“You’re not doing that right,” Ted said, crowding up against my side, using his considerable bulk to nudge me out of his way. He opened the upper cabinet, swinging it so wide it almost hit the side of my head.
I moved a step to my right, pausing the round and round motion of the paring knife circling the potato in my hand. Taking a deep breath, I stared out the small window at the red sky cradling the late-evening sun sinking over the distant mountains.. A hot puff of desert air found its way between the two panes of roll-out glass, riffling the sweaty tendrils of fading auburn hair sticking to my cheeks. I sighed.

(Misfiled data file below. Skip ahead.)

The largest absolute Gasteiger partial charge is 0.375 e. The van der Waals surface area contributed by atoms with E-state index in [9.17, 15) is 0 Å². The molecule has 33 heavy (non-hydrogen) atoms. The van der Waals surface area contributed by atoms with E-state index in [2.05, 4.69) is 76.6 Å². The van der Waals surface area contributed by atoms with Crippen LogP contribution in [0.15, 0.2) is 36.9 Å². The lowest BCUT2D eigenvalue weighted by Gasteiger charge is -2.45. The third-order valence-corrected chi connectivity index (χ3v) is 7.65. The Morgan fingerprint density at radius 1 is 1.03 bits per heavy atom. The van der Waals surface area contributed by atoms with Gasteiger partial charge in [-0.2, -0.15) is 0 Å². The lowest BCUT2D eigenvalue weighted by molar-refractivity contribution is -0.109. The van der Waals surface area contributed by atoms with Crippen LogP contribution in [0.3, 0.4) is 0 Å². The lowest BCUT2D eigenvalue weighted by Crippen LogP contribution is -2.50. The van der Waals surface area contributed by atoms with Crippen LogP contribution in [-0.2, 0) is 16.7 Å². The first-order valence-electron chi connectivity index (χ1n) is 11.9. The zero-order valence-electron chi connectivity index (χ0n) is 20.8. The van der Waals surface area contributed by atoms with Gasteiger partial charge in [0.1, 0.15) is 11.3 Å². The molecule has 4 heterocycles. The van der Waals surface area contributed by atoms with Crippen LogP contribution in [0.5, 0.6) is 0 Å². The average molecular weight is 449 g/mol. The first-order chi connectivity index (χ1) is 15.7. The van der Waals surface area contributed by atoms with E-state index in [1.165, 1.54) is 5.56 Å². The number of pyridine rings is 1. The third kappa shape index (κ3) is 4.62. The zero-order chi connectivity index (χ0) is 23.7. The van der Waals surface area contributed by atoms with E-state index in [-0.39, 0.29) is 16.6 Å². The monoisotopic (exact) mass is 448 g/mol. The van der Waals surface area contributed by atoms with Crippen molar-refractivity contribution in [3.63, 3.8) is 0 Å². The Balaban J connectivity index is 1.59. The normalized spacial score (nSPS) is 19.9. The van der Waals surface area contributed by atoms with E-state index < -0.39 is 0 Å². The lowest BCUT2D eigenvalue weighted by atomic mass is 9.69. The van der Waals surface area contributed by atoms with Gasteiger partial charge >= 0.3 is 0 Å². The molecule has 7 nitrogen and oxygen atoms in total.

He thunked down a cup on the countertop, then snagged the carafe brimming with fresh brewed coffee, sloshing some onto the Formica I had wiped down not five minutes ago.
“You need to use the peeler like I do…”
And just when’s the last time you did that? I thought.
“…not a knife,” he continued. “You’re wasting too much of the potato. Why do you always have to do things the hard way, Lulu?”
“It’s not hard for me. It’s the way I’ve always done it, the way my mama done it.” Go away! Leave me alone! I focused on the melancholy saguaro cactuses dotting the landscape, their heavy arms raised in silent surrender.
“But you’d save time and potato if you did it my way.” Continue reading “The Right Way”